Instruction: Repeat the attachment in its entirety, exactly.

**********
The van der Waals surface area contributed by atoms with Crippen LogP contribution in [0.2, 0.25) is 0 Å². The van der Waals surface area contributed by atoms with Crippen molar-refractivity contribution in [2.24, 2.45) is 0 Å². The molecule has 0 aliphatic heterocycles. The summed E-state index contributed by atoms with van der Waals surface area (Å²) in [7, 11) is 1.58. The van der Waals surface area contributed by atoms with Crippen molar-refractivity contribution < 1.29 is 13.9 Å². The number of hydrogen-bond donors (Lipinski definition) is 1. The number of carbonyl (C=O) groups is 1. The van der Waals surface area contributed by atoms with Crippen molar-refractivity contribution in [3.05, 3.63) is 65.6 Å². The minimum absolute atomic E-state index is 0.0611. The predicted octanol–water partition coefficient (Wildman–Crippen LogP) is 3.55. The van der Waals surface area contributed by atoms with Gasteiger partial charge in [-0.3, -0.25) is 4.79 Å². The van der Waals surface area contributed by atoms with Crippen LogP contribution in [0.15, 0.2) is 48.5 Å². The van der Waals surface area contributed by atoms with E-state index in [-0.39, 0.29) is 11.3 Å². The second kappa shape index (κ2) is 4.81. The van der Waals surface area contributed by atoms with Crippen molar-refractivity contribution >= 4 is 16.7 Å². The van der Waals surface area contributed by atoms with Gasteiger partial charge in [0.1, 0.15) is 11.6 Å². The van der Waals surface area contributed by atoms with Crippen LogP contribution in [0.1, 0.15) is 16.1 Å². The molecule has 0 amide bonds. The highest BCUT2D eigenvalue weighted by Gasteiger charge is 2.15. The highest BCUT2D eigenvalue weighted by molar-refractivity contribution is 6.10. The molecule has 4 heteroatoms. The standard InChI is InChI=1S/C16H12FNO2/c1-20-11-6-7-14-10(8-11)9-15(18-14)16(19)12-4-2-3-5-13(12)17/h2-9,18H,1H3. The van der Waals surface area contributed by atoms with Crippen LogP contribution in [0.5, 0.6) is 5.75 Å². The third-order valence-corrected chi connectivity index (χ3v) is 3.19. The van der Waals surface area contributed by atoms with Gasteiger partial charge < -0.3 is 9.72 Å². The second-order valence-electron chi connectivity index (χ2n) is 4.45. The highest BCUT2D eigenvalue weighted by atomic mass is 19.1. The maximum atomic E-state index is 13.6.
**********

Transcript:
The van der Waals surface area contributed by atoms with Crippen LogP contribution in [0.2, 0.25) is 0 Å². The van der Waals surface area contributed by atoms with Crippen molar-refractivity contribution in [2.24, 2.45) is 0 Å². The molecule has 0 aliphatic heterocycles. The summed E-state index contributed by atoms with van der Waals surface area (Å²) in [7, 11) is 1.58. The van der Waals surface area contributed by atoms with Crippen molar-refractivity contribution < 1.29 is 13.9 Å². The number of hydrogen-bond donors (Lipinski definition) is 1. The number of carbonyl (C=O) groups is 1. The van der Waals surface area contributed by atoms with Crippen molar-refractivity contribution in [3.05, 3.63) is 65.6 Å². The minimum absolute atomic E-state index is 0.0611. The predicted octanol–water partition coefficient (Wildman–Crippen LogP) is 3.55. The van der Waals surface area contributed by atoms with Gasteiger partial charge in [-0.3, -0.25) is 4.79 Å². The van der Waals surface area contributed by atoms with Crippen LogP contribution in [0.15, 0.2) is 48.5 Å². The van der Waals surface area contributed by atoms with E-state index in [-0.39, 0.29) is 11.3 Å². The second kappa shape index (κ2) is 4.81. The van der Waals surface area contributed by atoms with Crippen molar-refractivity contribution >= 4 is 16.7 Å². The van der Waals surface area contributed by atoms with Gasteiger partial charge in [0.1, 0.15) is 11.6 Å². The van der Waals surface area contributed by atoms with Crippen LogP contribution in [0.1, 0.15) is 16.1 Å². The molecule has 0 amide bonds. The highest BCUT2D eigenvalue weighted by Gasteiger charge is 2.15. The highest BCUT2D eigenvalue weighted by molar-refractivity contribution is 6.10. The molecule has 4 heteroatoms. The standard InChI is InChI=1S/C16H12FNO2/c1-20-11-6-7-14-10(8-11)9-15(18-14)16(19)12-4-2-3-5-13(12)17/h2-9,18H,1H3. The van der Waals surface area contributed by atoms with Crippen LogP contribution in [0.5, 0.6) is 5.75 Å². The third-order valence-corrected chi connectivity index (χ3v) is 3.19. The van der Waals surface area contributed by atoms with Gasteiger partial charge < -0.3 is 9.72 Å². The second-order valence-electron chi connectivity index (χ2n) is 4.45. The highest BCUT2D eigenvalue weighted by atomic mass is 19.1. The maximum atomic E-state index is 13.6.